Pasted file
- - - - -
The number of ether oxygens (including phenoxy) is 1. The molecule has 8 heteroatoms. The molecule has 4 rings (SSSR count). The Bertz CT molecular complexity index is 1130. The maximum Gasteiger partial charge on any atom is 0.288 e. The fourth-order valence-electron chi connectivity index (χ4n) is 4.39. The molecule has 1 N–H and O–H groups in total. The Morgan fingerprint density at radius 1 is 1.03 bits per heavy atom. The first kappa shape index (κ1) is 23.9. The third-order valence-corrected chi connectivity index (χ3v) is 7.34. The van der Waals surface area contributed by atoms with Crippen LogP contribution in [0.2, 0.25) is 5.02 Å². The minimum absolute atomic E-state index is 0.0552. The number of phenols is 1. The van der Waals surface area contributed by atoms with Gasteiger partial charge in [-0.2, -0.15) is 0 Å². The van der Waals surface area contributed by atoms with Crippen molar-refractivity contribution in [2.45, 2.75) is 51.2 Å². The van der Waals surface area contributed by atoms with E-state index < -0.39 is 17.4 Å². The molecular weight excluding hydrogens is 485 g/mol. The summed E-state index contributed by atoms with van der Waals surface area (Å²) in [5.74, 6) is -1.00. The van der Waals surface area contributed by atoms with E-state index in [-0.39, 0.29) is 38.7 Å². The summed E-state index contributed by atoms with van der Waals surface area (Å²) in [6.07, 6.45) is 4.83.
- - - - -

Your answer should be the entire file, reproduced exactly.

The number of ether oxygens (including phenoxy) is 1. The molecule has 8 heteroatoms. The molecule has 4 rings (SSSR count). The Bertz CT molecular complexity index is 1130. The maximum Gasteiger partial charge on any atom is 0.288 e. The fourth-order valence-electron chi connectivity index (χ4n) is 4.39. The molecule has 1 N–H and O–H groups in total. The Morgan fingerprint density at radius 1 is 1.03 bits per heavy atom. The first kappa shape index (κ1) is 23.9. The third-order valence-corrected chi connectivity index (χ3v) is 7.34. The van der Waals surface area contributed by atoms with Crippen LogP contribution in [0.2, 0.25) is 5.02 Å². The minimum absolute atomic E-state index is 0.0552. The number of phenols is 1. The van der Waals surface area contributed by atoms with Gasteiger partial charge in [-0.2, -0.15) is 0 Å². The van der Waals surface area contributed by atoms with Crippen molar-refractivity contribution in [2.45, 2.75) is 51.2 Å². The van der Waals surface area contributed by atoms with E-state index < -0.39 is 17.4 Å². The molecular weight excluding hydrogens is 485 g/mol. The summed E-state index contributed by atoms with van der Waals surface area (Å²) in [5.74, 6) is -1.00. The van der Waals surface area contributed by atoms with E-state index in [-0.39, 0.29) is 38.7 Å². The summed E-state index contributed by atoms with van der Waals surface area (Å²) in [6.07, 6.45) is 4.83.